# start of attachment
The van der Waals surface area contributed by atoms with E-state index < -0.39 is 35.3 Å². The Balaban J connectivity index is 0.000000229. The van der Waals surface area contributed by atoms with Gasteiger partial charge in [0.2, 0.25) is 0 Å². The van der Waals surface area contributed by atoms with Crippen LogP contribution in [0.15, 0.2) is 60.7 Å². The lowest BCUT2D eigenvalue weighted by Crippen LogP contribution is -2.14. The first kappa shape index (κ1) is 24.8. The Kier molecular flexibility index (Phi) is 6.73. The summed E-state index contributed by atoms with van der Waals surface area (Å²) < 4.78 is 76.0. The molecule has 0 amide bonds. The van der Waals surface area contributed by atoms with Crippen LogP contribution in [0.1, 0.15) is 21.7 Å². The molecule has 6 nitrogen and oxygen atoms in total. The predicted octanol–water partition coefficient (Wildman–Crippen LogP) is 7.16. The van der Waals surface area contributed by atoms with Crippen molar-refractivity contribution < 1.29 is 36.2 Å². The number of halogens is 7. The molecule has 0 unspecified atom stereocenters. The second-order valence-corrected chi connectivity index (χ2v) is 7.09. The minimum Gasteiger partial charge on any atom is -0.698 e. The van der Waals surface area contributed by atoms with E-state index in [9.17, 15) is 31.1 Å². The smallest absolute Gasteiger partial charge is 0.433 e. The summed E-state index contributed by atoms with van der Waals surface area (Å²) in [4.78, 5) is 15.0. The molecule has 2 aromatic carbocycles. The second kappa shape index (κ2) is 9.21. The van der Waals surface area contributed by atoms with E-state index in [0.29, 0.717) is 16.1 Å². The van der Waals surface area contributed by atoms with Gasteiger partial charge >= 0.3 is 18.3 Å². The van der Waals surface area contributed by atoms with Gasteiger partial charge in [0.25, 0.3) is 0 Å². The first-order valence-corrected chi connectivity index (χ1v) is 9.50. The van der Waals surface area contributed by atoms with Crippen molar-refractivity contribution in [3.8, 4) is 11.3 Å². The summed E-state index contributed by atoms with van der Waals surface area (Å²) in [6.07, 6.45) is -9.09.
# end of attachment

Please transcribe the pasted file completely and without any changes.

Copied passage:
The van der Waals surface area contributed by atoms with E-state index < -0.39 is 35.3 Å². The Balaban J connectivity index is 0.000000229. The van der Waals surface area contributed by atoms with Gasteiger partial charge in [0.2, 0.25) is 0 Å². The van der Waals surface area contributed by atoms with Crippen LogP contribution in [0.15, 0.2) is 60.7 Å². The lowest BCUT2D eigenvalue weighted by Crippen LogP contribution is -2.14. The first kappa shape index (κ1) is 24.8. The Kier molecular flexibility index (Phi) is 6.73. The summed E-state index contributed by atoms with van der Waals surface area (Å²) < 4.78 is 76.0. The molecule has 0 amide bonds. The van der Waals surface area contributed by atoms with Crippen LogP contribution in [0.1, 0.15) is 21.7 Å². The molecule has 6 nitrogen and oxygen atoms in total. The predicted octanol–water partition coefficient (Wildman–Crippen LogP) is 7.16. The van der Waals surface area contributed by atoms with Crippen molar-refractivity contribution < 1.29 is 36.2 Å². The number of halogens is 7. The molecule has 0 unspecified atom stereocenters. The second-order valence-corrected chi connectivity index (χ2v) is 7.09. The minimum Gasteiger partial charge on any atom is -0.698 e. The van der Waals surface area contributed by atoms with E-state index in [9.17, 15) is 31.1 Å². The smallest absolute Gasteiger partial charge is 0.433 e. The summed E-state index contributed by atoms with van der Waals surface area (Å²) in [4.78, 5) is 15.0. The molecule has 2 aromatic carbocycles. The second kappa shape index (κ2) is 9.21. The van der Waals surface area contributed by atoms with E-state index in [0.29, 0.717) is 16.1 Å². The van der Waals surface area contributed by atoms with Gasteiger partial charge >= 0.3 is 18.3 Å². The van der Waals surface area contributed by atoms with Gasteiger partial charge in [0.25, 0.3) is 0 Å². The first-order valence-corrected chi connectivity index (χ1v) is 9.50. The van der Waals surface area contributed by atoms with Crippen molar-refractivity contribution in [3.8, 4) is 11.3 Å². The summed E-state index contributed by atoms with van der Waals surface area (Å²) in [6.07, 6.45) is -9.09.